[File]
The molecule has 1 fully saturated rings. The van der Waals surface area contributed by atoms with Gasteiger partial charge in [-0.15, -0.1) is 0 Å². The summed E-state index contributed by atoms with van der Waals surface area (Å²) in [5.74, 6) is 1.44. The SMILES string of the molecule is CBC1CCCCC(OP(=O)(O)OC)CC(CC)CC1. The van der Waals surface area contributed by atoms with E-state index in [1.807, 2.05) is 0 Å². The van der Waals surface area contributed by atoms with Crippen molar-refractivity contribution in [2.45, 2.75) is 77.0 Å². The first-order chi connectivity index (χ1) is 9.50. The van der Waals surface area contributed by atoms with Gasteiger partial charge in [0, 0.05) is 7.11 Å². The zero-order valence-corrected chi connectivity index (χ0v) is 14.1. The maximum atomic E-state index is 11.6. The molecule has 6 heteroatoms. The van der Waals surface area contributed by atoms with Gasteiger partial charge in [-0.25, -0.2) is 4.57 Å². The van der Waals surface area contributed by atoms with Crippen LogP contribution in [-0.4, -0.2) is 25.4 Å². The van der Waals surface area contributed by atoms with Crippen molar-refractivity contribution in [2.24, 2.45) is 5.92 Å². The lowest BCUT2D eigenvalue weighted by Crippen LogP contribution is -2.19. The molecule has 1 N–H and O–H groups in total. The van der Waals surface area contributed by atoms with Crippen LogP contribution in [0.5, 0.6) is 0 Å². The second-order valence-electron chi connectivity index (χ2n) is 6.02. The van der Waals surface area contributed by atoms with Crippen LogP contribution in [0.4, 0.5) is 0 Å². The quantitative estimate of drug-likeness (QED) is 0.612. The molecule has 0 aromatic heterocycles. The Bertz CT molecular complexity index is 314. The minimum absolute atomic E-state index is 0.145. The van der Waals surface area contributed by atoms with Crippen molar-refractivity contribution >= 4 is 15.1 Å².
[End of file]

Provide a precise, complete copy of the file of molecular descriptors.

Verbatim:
The molecule has 1 fully saturated rings. The van der Waals surface area contributed by atoms with Gasteiger partial charge in [-0.15, -0.1) is 0 Å². The summed E-state index contributed by atoms with van der Waals surface area (Å²) in [5.74, 6) is 1.44. The SMILES string of the molecule is CBC1CCCCC(OP(=O)(O)OC)CC(CC)CC1. The van der Waals surface area contributed by atoms with E-state index in [1.807, 2.05) is 0 Å². The van der Waals surface area contributed by atoms with Crippen molar-refractivity contribution in [2.45, 2.75) is 77.0 Å². The first-order chi connectivity index (χ1) is 9.50. The van der Waals surface area contributed by atoms with Gasteiger partial charge in [0, 0.05) is 7.11 Å². The zero-order valence-corrected chi connectivity index (χ0v) is 14.1. The maximum atomic E-state index is 11.6. The molecule has 6 heteroatoms. The van der Waals surface area contributed by atoms with Gasteiger partial charge in [-0.25, -0.2) is 4.57 Å². The van der Waals surface area contributed by atoms with Crippen LogP contribution in [-0.4, -0.2) is 25.4 Å². The van der Waals surface area contributed by atoms with Crippen molar-refractivity contribution in [2.24, 2.45) is 5.92 Å². The lowest BCUT2D eigenvalue weighted by Crippen LogP contribution is -2.19. The molecule has 1 N–H and O–H groups in total. The van der Waals surface area contributed by atoms with Crippen LogP contribution in [0.5, 0.6) is 0 Å². The second-order valence-electron chi connectivity index (χ2n) is 6.02. The van der Waals surface area contributed by atoms with Crippen LogP contribution in [0.4, 0.5) is 0 Å². The quantitative estimate of drug-likeness (QED) is 0.612. The molecule has 0 aromatic heterocycles. The Bertz CT molecular complexity index is 314. The minimum absolute atomic E-state index is 0.145. The van der Waals surface area contributed by atoms with Crippen molar-refractivity contribution >= 4 is 15.1 Å².